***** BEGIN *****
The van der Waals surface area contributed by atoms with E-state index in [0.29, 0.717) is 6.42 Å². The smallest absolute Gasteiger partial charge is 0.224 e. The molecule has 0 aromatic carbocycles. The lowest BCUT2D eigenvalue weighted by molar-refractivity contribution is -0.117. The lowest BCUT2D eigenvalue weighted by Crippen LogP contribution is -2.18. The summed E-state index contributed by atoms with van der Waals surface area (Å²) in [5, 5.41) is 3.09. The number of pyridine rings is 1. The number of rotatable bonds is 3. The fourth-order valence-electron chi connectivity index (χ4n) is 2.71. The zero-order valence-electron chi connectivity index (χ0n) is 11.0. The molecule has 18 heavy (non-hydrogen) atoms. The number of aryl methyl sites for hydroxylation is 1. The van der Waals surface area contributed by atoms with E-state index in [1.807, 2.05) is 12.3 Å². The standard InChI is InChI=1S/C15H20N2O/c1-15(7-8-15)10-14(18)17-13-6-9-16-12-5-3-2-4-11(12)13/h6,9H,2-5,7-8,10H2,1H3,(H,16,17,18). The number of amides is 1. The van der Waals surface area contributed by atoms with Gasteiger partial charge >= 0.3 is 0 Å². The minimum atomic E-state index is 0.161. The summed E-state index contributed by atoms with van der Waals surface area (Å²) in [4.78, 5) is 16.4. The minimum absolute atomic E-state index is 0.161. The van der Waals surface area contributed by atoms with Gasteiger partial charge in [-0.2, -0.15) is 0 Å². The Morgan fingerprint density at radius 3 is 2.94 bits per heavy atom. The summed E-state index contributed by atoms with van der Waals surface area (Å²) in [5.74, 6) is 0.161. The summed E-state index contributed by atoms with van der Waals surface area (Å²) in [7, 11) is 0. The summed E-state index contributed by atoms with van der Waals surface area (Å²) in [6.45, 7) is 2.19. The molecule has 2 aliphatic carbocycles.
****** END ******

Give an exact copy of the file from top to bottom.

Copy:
The van der Waals surface area contributed by atoms with E-state index in [0.29, 0.717) is 6.42 Å². The smallest absolute Gasteiger partial charge is 0.224 e. The molecule has 0 aromatic carbocycles. The lowest BCUT2D eigenvalue weighted by molar-refractivity contribution is -0.117. The lowest BCUT2D eigenvalue weighted by Crippen LogP contribution is -2.18. The summed E-state index contributed by atoms with van der Waals surface area (Å²) in [5, 5.41) is 3.09. The number of pyridine rings is 1. The number of rotatable bonds is 3. The fourth-order valence-electron chi connectivity index (χ4n) is 2.71. The zero-order valence-electron chi connectivity index (χ0n) is 11.0. The molecule has 18 heavy (non-hydrogen) atoms. The number of aryl methyl sites for hydroxylation is 1. The van der Waals surface area contributed by atoms with E-state index in [1.807, 2.05) is 12.3 Å². The standard InChI is InChI=1S/C15H20N2O/c1-15(7-8-15)10-14(18)17-13-6-9-16-12-5-3-2-4-11(12)13/h6,9H,2-5,7-8,10H2,1H3,(H,16,17,18). The number of amides is 1. The van der Waals surface area contributed by atoms with Gasteiger partial charge >= 0.3 is 0 Å². The minimum atomic E-state index is 0.161. The summed E-state index contributed by atoms with van der Waals surface area (Å²) in [4.78, 5) is 16.4. The minimum absolute atomic E-state index is 0.161. The van der Waals surface area contributed by atoms with Gasteiger partial charge in [-0.2, -0.15) is 0 Å². The Morgan fingerprint density at radius 3 is 2.94 bits per heavy atom. The summed E-state index contributed by atoms with van der Waals surface area (Å²) in [5.74, 6) is 0.161. The summed E-state index contributed by atoms with van der Waals surface area (Å²) in [7, 11) is 0. The summed E-state index contributed by atoms with van der Waals surface area (Å²) in [6.45, 7) is 2.19. The molecule has 2 aliphatic carbocycles.